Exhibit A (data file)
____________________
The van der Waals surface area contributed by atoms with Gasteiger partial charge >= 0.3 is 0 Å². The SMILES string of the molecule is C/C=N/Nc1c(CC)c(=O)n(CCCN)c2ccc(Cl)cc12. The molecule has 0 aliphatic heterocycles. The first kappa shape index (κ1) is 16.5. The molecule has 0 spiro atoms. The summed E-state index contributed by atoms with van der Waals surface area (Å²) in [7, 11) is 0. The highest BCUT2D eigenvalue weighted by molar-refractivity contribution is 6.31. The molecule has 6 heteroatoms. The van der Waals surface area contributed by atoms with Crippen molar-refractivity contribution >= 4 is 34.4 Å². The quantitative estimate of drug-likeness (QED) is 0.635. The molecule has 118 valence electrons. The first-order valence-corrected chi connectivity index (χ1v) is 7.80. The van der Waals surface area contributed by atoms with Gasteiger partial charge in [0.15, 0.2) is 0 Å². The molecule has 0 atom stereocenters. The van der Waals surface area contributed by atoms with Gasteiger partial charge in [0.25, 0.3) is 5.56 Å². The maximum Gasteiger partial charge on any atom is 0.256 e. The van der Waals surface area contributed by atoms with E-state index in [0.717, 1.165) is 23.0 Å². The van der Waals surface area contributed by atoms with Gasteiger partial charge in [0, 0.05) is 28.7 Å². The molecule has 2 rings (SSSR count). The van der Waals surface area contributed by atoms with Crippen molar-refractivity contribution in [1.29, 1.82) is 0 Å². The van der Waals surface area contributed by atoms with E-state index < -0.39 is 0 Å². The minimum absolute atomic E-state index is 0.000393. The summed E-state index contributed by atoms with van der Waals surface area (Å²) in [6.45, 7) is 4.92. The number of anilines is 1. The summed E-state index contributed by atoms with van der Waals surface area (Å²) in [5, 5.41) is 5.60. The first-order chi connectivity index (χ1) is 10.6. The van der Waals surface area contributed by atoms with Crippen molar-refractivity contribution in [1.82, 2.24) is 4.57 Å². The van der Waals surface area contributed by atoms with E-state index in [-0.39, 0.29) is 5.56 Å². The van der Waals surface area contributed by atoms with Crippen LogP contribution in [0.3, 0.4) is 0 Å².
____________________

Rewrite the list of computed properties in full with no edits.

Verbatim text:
The van der Waals surface area contributed by atoms with Gasteiger partial charge >= 0.3 is 0 Å². The SMILES string of the molecule is C/C=N/Nc1c(CC)c(=O)n(CCCN)c2ccc(Cl)cc12. The molecule has 0 aliphatic heterocycles. The first kappa shape index (κ1) is 16.5. The molecule has 0 spiro atoms. The summed E-state index contributed by atoms with van der Waals surface area (Å²) in [7, 11) is 0. The highest BCUT2D eigenvalue weighted by molar-refractivity contribution is 6.31. The molecule has 6 heteroatoms. The van der Waals surface area contributed by atoms with Crippen molar-refractivity contribution >= 4 is 34.4 Å². The quantitative estimate of drug-likeness (QED) is 0.635. The molecule has 118 valence electrons. The first-order valence-corrected chi connectivity index (χ1v) is 7.80. The van der Waals surface area contributed by atoms with Gasteiger partial charge in [0.15, 0.2) is 0 Å². The molecule has 0 atom stereocenters. The van der Waals surface area contributed by atoms with Gasteiger partial charge in [0.25, 0.3) is 5.56 Å². The maximum Gasteiger partial charge on any atom is 0.256 e. The van der Waals surface area contributed by atoms with E-state index in [0.717, 1.165) is 23.0 Å². The van der Waals surface area contributed by atoms with Gasteiger partial charge in [0, 0.05) is 28.7 Å². The molecule has 2 rings (SSSR count). The van der Waals surface area contributed by atoms with Crippen molar-refractivity contribution in [1.29, 1.82) is 0 Å². The van der Waals surface area contributed by atoms with E-state index < -0.39 is 0 Å². The minimum absolute atomic E-state index is 0.000393. The summed E-state index contributed by atoms with van der Waals surface area (Å²) in [6.45, 7) is 4.92. The number of anilines is 1. The summed E-state index contributed by atoms with van der Waals surface area (Å²) in [5, 5.41) is 5.60. The first-order chi connectivity index (χ1) is 10.6. The van der Waals surface area contributed by atoms with Crippen molar-refractivity contribution in [1.82, 2.24) is 4.57 Å². The van der Waals surface area contributed by atoms with E-state index in [-0.39, 0.29) is 5.56 Å². The van der Waals surface area contributed by atoms with Crippen LogP contribution in [0.3, 0.4) is 0 Å².